April 1, 2007-March 31, 2001
Level of Access
Migratory birds breed throughout the temperate regions of North America but winter in very different habitats further south. Although 1000 km or more may separate wintering from breeding areas, recent research has revealed that ecological conditions during winter can influence subsequent reproductive success. The major objective of this research is to investigate the underlying physiological factors linking winter events with an individual's ability to breed. The American redstart (Setophaga ruticilla) is an excellent study animal: its ecology and behavior during the wintering and breeding periods have been intensively studied. The degree to which redstarts prepare for breeding, and the factors that influence this, while still on their winter territories will be investigated by analyzing the links between natural and experimentally induced variation in winter habitat quality (food availability), the birds' energetic condition (body mass, fat stores, plasma indicators of energy storage and use), and their breeding status (reproductive hormones) before they leave the wintering grounds. Similar measures of energetic and reproductive condition will also be taken in redstarts as they arrive at the breeding grounds. Stable-carbon isotopes, as markers of winter habitat origin, will be used to link winter and summer events. This research provides greater understanding of how different periods of an individual's life cycle interact to influence reproductive success, will contribute significantly to our understanding of how migrant bird populations are regulated, and will ultimately help resource managers direct conservation efforts more efficiently. The broader impacts of this research include the opportunity to greatly enhance the breadth of professional training of many students, particularly those from underrepresented groups, through its integration of physiology, behavior, and ecology and a variety of lab and field methods, and will strengthen ties with conservation groups in Jamaica.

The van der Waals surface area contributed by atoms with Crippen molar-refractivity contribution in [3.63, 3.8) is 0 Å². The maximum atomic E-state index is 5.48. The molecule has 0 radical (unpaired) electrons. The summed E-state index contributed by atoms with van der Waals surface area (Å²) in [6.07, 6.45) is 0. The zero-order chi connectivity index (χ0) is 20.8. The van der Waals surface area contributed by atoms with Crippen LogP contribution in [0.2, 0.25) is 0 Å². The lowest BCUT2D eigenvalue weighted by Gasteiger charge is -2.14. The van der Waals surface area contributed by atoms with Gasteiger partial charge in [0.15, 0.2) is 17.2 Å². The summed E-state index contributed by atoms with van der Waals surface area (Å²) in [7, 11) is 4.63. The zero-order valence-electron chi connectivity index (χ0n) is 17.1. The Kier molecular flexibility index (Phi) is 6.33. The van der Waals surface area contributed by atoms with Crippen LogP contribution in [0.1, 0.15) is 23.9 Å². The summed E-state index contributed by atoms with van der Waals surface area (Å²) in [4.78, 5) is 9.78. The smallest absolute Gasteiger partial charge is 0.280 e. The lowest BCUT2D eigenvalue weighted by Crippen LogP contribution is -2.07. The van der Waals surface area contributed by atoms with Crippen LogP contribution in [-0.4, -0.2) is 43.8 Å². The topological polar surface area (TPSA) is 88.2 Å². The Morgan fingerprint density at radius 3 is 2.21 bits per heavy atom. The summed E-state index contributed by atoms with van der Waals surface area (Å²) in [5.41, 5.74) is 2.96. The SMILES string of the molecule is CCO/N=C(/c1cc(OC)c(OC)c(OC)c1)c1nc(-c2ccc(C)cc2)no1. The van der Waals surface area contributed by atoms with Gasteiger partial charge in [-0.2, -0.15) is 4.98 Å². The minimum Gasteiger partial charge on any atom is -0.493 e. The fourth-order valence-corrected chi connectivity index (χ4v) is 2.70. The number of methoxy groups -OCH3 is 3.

Rights and Access Note
This Item is protected by copyright and/or related rights. You are free to use this Item in any way that is permitted by the copyright and related rights legislation that applies to your use. In addition, no permission is required from the rights-holder(s) for educational uses. For other uses, you need to obtain permission from the rights-holder(s).
Holberton, Rebecca L., "The Physiological Ecology of Seasonal Interactions: How Do Wintering Ground Events Constrain Breeding Success in Neotropical Migrants?" (2011). University of Maine Office of Research and Sponsored Programs: Grant Reports. 272.